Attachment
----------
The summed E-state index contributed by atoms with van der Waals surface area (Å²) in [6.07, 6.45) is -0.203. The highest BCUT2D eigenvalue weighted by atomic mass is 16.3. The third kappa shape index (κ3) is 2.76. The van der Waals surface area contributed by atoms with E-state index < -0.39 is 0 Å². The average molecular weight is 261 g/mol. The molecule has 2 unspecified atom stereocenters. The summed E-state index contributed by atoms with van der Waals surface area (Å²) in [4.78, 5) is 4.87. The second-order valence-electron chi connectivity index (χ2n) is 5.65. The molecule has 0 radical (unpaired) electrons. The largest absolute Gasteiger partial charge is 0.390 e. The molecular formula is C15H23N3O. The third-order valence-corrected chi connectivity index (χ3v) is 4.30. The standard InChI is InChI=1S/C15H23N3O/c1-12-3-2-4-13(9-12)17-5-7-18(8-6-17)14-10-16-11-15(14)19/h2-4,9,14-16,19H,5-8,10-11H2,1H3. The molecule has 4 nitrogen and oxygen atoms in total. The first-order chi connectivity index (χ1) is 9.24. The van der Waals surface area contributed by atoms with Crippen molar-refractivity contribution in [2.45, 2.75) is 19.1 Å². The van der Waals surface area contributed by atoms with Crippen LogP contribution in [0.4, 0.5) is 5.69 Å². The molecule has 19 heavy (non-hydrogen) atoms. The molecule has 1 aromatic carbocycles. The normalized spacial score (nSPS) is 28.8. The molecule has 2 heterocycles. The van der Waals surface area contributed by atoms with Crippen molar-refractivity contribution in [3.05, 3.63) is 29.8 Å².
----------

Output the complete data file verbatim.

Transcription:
The summed E-state index contributed by atoms with van der Waals surface area (Å²) in [6.07, 6.45) is -0.203. The highest BCUT2D eigenvalue weighted by atomic mass is 16.3. The third kappa shape index (κ3) is 2.76. The van der Waals surface area contributed by atoms with E-state index < -0.39 is 0 Å². The average molecular weight is 261 g/mol. The molecule has 2 unspecified atom stereocenters. The summed E-state index contributed by atoms with van der Waals surface area (Å²) in [4.78, 5) is 4.87. The second-order valence-electron chi connectivity index (χ2n) is 5.65. The molecule has 0 radical (unpaired) electrons. The largest absolute Gasteiger partial charge is 0.390 e. The molecular formula is C15H23N3O. The third-order valence-corrected chi connectivity index (χ3v) is 4.30. The standard InChI is InChI=1S/C15H23N3O/c1-12-3-2-4-13(9-12)17-5-7-18(8-6-17)14-10-16-11-15(14)19/h2-4,9,14-16,19H,5-8,10-11H2,1H3. The molecule has 4 nitrogen and oxygen atoms in total. The first-order chi connectivity index (χ1) is 9.24. The van der Waals surface area contributed by atoms with Crippen molar-refractivity contribution in [2.45, 2.75) is 19.1 Å². The van der Waals surface area contributed by atoms with Crippen LogP contribution in [0.4, 0.5) is 5.69 Å². The molecule has 19 heavy (non-hydrogen) atoms. The molecule has 1 aromatic carbocycles. The normalized spacial score (nSPS) is 28.8. The molecule has 2 heterocycles. The van der Waals surface area contributed by atoms with Crippen molar-refractivity contribution in [3.05, 3.63) is 29.8 Å².